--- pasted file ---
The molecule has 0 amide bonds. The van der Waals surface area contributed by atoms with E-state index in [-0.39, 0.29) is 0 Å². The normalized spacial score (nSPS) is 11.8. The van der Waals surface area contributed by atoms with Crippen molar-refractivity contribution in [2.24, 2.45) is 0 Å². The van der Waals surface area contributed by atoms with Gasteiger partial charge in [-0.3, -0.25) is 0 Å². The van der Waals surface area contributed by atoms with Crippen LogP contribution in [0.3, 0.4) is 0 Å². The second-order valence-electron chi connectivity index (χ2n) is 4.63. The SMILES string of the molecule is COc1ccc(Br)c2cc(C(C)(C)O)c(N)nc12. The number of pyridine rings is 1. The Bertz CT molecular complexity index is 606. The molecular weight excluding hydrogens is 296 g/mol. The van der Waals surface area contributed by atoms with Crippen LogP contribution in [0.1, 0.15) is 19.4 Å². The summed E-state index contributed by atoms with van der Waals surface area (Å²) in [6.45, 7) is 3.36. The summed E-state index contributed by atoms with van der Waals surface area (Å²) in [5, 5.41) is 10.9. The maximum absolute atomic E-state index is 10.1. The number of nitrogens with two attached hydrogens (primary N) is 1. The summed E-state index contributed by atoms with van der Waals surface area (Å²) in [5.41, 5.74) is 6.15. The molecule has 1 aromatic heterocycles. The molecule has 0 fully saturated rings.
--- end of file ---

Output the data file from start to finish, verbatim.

The molecule has 0 amide bonds. The van der Waals surface area contributed by atoms with E-state index in [-0.39, 0.29) is 0 Å². The normalized spacial score (nSPS) is 11.8. The van der Waals surface area contributed by atoms with Crippen molar-refractivity contribution in [2.24, 2.45) is 0 Å². The van der Waals surface area contributed by atoms with Gasteiger partial charge in [-0.3, -0.25) is 0 Å². The van der Waals surface area contributed by atoms with Crippen LogP contribution in [0.3, 0.4) is 0 Å². The second-order valence-electron chi connectivity index (χ2n) is 4.63. The SMILES string of the molecule is COc1ccc(Br)c2cc(C(C)(C)O)c(N)nc12. The number of pyridine rings is 1. The Bertz CT molecular complexity index is 606. The molecular weight excluding hydrogens is 296 g/mol. The van der Waals surface area contributed by atoms with Crippen LogP contribution in [0.1, 0.15) is 19.4 Å². The summed E-state index contributed by atoms with van der Waals surface area (Å²) in [6.45, 7) is 3.36. The summed E-state index contributed by atoms with van der Waals surface area (Å²) in [5, 5.41) is 10.9. The maximum absolute atomic E-state index is 10.1. The number of nitrogens with two attached hydrogens (primary N) is 1. The summed E-state index contributed by atoms with van der Waals surface area (Å²) in [5.41, 5.74) is 6.15. The molecule has 1 aromatic heterocycles. The molecule has 0 fully saturated rings.